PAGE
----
Ethical Issues of Gumdrop Northern
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It is a fact that the major aim of business organization is to ensure that their activities have financial benefits to the organization. Thus, organizations undertake all the necessary measures to improve their financial position. However, there is a limit to organization’s activities in their pursuit of financial rewards. Organizations should ensure that their activities are ethically right. Various regulations ensure that the activities of organizations are ethically right. However, just like normal legislation, these regulations have loopholes. Organizations exploit the loopholes to their own benefit. In so doing, the organizations may be engaging in unethical activities but comply with the rules and regulation of the area of operation. Gumdrop Northern has various unethical practices. However, the company complies with various rules and regulations. Gumdrop Northern activities defy marketing management and finance ethics.
Ethical Issues in Management
Organizations must have ethical management activities. Organizations must ensure that they treat employees, customers, public, and other stakeholders of the company in an ethical manner. Organizations may have immoral, amoral, or moral management practices. Immoral treatment of stakeholders refers to minimal ethical activities of organizations. In so doing, the company intentionally goes against the ethical principles of justice and equitable treatment of stakeholders (Weiss, 2008, p. 118).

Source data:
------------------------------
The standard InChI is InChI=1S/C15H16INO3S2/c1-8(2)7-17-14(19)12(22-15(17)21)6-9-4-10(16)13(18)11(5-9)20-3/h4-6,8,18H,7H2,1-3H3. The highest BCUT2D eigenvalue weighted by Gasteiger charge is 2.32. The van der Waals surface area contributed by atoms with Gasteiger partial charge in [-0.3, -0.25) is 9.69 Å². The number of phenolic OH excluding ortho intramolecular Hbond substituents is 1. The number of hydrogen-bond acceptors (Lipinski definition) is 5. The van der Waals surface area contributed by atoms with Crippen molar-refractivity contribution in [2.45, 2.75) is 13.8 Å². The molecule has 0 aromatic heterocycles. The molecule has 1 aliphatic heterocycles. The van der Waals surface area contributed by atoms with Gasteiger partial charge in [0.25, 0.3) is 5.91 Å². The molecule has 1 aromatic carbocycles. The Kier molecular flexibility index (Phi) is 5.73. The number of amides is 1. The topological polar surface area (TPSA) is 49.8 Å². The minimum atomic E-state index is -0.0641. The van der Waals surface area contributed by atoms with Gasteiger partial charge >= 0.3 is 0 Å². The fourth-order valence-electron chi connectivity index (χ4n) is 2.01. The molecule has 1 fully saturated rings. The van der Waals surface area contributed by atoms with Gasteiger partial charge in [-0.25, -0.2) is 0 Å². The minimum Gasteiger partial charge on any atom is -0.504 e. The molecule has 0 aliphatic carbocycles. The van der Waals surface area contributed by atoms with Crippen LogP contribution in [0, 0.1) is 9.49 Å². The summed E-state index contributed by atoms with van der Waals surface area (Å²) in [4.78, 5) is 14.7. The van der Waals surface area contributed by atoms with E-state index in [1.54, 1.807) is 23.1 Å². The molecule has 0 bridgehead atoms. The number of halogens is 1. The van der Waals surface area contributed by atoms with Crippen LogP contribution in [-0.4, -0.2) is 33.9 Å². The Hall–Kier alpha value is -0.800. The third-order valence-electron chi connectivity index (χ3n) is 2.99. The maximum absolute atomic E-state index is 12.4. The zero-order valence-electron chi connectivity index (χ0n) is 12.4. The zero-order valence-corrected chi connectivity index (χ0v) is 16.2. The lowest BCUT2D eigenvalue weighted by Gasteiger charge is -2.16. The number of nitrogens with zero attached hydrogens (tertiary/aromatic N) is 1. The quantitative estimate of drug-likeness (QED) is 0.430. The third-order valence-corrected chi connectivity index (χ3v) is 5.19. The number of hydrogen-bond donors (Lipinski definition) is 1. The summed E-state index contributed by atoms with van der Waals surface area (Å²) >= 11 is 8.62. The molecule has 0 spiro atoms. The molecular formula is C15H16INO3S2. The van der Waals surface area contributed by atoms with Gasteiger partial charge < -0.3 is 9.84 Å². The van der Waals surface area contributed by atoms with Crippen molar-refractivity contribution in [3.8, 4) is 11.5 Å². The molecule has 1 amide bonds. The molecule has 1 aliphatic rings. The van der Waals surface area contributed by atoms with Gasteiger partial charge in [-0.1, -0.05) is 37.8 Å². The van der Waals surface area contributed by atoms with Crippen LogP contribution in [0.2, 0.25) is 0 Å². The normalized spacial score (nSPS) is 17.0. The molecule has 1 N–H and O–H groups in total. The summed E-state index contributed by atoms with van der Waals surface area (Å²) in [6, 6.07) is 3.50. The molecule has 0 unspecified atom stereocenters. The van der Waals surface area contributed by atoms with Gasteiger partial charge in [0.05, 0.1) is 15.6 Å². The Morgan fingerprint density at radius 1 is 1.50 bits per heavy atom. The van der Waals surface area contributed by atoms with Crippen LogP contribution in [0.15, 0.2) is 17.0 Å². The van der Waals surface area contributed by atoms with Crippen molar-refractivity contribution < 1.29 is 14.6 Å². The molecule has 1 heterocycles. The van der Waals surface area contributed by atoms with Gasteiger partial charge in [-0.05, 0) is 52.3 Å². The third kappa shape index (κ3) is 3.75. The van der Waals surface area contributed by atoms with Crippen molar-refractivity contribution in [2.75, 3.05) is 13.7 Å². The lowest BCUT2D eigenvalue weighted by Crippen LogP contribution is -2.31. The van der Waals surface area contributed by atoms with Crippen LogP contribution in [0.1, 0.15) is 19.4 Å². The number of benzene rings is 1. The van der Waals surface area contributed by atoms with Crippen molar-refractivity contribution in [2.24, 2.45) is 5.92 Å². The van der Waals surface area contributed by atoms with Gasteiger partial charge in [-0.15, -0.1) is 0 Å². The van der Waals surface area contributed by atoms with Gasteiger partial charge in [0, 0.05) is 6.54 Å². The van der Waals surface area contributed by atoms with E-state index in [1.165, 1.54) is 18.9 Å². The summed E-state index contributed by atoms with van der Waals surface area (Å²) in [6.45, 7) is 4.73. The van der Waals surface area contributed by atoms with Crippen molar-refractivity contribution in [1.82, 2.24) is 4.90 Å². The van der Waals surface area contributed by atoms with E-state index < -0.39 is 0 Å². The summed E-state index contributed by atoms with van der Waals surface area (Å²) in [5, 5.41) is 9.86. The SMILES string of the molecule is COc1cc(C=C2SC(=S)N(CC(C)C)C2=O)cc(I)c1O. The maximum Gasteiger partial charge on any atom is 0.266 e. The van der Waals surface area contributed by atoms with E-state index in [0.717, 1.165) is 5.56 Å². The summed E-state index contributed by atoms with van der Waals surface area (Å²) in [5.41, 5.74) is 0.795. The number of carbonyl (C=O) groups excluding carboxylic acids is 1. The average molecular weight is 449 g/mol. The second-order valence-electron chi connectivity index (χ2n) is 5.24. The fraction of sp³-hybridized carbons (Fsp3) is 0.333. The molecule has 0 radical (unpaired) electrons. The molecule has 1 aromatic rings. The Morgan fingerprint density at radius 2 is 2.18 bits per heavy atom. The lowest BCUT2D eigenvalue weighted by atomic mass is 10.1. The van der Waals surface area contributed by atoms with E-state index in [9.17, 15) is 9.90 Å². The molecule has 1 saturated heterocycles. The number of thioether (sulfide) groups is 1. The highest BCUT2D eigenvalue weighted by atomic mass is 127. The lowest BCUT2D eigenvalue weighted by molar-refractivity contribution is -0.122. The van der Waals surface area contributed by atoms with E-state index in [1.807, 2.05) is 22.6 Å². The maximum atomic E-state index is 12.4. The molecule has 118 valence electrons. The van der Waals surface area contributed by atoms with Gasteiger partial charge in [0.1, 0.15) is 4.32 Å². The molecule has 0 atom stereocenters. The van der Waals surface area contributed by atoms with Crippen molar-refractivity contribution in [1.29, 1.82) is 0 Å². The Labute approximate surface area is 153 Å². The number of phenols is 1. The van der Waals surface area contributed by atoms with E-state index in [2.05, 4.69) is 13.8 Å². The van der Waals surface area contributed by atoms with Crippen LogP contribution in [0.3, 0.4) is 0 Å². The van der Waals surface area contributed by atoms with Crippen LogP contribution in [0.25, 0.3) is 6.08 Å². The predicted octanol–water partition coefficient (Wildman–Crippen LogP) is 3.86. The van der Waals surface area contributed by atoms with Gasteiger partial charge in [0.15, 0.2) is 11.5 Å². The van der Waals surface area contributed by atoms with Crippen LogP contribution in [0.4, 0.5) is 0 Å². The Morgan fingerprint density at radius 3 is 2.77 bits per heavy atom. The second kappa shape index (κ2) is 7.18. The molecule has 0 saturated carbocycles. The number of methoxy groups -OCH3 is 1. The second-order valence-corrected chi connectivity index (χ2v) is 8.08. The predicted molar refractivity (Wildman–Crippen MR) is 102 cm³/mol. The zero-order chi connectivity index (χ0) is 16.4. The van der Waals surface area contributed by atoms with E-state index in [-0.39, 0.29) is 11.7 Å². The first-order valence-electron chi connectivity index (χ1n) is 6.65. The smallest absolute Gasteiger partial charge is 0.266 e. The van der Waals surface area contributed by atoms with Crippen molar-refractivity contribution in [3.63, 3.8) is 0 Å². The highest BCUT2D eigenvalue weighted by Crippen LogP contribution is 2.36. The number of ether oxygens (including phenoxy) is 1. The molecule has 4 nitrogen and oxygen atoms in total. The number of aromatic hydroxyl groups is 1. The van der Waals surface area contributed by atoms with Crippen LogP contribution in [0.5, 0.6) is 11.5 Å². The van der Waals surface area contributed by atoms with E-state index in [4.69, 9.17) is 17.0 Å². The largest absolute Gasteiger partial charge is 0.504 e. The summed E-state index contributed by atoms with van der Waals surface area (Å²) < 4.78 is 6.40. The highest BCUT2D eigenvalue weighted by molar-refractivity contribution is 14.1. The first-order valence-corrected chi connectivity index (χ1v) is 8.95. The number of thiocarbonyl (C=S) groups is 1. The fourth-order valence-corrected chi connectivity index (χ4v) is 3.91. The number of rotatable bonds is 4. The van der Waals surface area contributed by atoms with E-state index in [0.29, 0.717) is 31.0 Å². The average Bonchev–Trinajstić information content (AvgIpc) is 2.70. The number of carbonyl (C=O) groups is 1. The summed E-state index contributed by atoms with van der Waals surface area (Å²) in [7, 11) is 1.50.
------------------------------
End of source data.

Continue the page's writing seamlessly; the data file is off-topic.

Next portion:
Gumdrop Northern treats it employees immorally. The company lays off five employees for no reason at all. The company's main concern is reducing the number of its employees to remove the company from jurisdiction of the WARN act. The company lays off the employees regardless of the duration that they have worked for the company. Removal of the company from the jurisdiction of WARN would lead to lay off of the rest of the employees without notice. Instead of paying off employees after it lays them off without notice, the company files for bankruptcy to ensure that nobody will get anything. In addition, the company relocates to Argentina and Colombia, where it continues to engage in immoral management practices. The company bribes officials in those countries to ensure there is minimal supervision of its activities. This makes Gumdrop continue its activities while violating environmental, labor, and other regulations of the countries. The company starts its operations on the wrong footing. Therefore, it is evident that the problems that made it relocate from America will most likely recur in Argentina and Colombia.